Additional Insured Not Subject To Cross-Insured Exclusion
Gemini Insurance Company v. Delos Insurance Company
(Cal. Ct. of App., 2d Dist.), filed December 6, 2012
Delos Insurance Company insured a restaurant called Bobby’s Focsle and its owners. Bobby’s landlord was Loch Lomond Marina. Loch Lomond was named as an additional insured under Bobby’s policy.
A fire at Bobby’s caused damage to Loch Lomond’s property, and to another business, both of which had property insurance with Gemini Insurance Company.
Gemini paid its insureds and then filed a subrogation action against Bobby’s. Delos paid Gemini’s claim with respect to the other business, but refused to pay Gemini’s claim with respect to Loch Lomond. It asserted that because Loch Lomond was an additional insured under Bobby’s policy, an exclusion for claims between insureds applied and barred coverage.
In the ensuing coverage litigation, the trial court found that the additional insured endorsement did not make Loch Lomond an “insured” such that the interinsured exclusion applied.
HOLDING & REASONING
The Court of Appeal affirmed.
The court focused on the endorsement that named Loch Lomond as an additional insured. It was titled “Additional Insured – Managers or Lessors of Premises” and read in part: “Who is an Insured (section II) is amended to include as an insured the person or organization shown in the Schedule but only with respect to such person or organization’s liability which both (1) arises out of the ownership, maintenance or use of that part of the premises leased to you and shown in the Schedule, and (2) occurs on that part of the premises leased to you and shown in the Schedule, and (3) results from and by reason of your act or omission or an act or omission of your agent or employee in the course of your operations at that part of the premises leased to you and shown in the Schedule.”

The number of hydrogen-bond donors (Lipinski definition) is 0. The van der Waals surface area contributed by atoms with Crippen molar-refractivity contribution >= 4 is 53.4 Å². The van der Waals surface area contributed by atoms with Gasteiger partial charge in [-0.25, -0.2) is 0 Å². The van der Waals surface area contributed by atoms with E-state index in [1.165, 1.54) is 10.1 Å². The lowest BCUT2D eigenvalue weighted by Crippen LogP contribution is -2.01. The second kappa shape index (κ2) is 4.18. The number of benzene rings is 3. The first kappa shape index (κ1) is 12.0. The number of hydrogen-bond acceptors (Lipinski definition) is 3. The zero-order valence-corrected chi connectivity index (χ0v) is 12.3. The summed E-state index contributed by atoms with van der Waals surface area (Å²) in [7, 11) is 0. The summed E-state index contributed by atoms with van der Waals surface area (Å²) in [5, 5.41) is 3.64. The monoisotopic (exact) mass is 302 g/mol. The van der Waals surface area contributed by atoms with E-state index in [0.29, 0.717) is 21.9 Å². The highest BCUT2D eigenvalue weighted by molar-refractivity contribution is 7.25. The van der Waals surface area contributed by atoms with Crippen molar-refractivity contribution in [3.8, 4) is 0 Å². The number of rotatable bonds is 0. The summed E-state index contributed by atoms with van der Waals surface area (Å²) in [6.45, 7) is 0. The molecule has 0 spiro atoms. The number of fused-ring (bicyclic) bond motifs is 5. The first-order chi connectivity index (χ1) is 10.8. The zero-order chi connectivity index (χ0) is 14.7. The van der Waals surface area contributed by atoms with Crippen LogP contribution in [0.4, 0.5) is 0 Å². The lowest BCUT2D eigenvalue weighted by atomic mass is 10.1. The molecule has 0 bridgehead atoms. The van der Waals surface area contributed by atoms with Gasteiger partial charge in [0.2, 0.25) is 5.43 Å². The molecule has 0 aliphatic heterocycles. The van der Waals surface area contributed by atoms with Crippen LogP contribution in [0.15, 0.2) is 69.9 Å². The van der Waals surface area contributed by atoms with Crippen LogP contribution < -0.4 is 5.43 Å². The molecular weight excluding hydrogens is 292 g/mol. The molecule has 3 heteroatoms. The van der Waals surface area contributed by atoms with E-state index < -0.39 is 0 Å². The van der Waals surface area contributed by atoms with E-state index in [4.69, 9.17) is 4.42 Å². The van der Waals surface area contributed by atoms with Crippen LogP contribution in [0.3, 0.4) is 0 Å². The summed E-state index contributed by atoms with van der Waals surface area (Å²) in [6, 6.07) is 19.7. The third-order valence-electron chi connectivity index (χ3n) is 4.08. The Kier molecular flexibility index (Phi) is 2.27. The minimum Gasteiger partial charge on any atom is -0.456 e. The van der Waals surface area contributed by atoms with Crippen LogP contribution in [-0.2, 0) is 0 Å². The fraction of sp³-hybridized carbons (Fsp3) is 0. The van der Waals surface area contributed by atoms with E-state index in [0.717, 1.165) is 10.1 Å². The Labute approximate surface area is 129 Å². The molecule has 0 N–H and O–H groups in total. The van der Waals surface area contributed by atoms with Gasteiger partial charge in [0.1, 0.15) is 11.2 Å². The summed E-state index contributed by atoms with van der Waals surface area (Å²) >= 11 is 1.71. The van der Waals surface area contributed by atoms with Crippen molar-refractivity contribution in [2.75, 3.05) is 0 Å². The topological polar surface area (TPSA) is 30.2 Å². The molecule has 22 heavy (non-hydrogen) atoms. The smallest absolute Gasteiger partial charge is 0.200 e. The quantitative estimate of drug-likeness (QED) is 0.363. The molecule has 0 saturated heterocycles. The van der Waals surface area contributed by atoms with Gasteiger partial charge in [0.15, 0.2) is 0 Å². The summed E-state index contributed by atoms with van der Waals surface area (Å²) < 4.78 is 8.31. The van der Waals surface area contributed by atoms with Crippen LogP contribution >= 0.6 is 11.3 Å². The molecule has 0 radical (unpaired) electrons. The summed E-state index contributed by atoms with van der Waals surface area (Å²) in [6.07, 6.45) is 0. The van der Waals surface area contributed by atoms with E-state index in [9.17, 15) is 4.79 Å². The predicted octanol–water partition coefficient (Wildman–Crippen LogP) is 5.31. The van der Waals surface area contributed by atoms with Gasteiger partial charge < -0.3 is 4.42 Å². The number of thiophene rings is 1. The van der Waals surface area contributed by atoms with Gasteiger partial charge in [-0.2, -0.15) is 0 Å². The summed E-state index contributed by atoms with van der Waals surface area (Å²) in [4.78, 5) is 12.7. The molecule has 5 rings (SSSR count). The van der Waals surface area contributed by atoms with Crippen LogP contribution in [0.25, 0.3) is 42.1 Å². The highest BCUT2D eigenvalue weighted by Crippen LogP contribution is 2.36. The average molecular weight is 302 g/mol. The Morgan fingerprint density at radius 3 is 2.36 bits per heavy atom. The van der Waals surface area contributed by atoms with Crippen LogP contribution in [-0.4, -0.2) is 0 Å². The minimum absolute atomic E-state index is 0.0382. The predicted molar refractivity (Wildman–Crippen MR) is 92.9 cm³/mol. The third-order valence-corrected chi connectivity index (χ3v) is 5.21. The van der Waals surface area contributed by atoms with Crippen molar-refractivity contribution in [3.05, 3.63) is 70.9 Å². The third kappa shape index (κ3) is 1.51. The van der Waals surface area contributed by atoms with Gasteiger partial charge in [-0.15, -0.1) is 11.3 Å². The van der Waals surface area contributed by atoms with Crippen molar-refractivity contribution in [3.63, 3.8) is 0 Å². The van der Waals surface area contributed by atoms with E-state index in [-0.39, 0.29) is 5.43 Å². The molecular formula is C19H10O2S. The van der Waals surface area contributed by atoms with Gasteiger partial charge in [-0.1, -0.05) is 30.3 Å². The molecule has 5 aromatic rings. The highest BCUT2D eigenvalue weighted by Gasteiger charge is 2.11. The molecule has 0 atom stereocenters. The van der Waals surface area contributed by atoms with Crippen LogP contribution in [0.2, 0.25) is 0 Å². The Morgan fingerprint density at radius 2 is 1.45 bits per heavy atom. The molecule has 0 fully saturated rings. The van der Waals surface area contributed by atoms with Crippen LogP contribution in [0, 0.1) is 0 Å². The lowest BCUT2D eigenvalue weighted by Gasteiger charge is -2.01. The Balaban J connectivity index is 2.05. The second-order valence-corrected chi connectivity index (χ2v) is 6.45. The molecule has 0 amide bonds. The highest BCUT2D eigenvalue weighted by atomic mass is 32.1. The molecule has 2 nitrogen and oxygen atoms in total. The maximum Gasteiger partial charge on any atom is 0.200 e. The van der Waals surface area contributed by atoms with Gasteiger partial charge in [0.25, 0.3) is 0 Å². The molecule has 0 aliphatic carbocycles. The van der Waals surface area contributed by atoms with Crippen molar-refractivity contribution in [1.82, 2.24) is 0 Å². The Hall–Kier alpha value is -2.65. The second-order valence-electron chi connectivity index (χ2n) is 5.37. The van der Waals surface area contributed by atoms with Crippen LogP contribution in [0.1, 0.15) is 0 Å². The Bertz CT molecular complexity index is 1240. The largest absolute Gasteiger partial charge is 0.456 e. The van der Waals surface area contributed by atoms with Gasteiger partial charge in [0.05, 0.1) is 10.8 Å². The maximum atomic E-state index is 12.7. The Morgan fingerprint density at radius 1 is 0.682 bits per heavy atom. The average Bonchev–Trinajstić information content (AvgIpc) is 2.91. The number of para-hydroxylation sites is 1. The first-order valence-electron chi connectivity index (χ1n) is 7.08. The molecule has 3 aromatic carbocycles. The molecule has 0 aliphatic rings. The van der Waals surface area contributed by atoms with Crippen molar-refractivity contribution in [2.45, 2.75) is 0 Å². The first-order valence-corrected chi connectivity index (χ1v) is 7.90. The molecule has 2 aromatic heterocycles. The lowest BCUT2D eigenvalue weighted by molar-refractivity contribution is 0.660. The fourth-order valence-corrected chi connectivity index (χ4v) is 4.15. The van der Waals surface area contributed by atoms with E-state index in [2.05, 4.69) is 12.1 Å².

Under that endorsement, Loch Lomond is an additional insured only when and where it faces liability arising from Bobby’s acts, undertaken in the course of Bobby’s operations on the leased premises. It is designed to protect parties who are not named insureds from exposure to vicarious liability for acts of the named insured.
The court’s decision is consistent with the purpose of policy exclusions for claims between insureds. Such provisions exist to avoid issues of collusion that may arise when insureds, such as family members or business partners, sue each other. In such actions, one insured may benefit from having its insurer pay another insured. As such, the insured against whom a claim is made may have no incentive to let the adversary system develop the truth. In contrast, when one is an insured only in the circumstances of a landlord who is sued vicariously, those issues do not exist.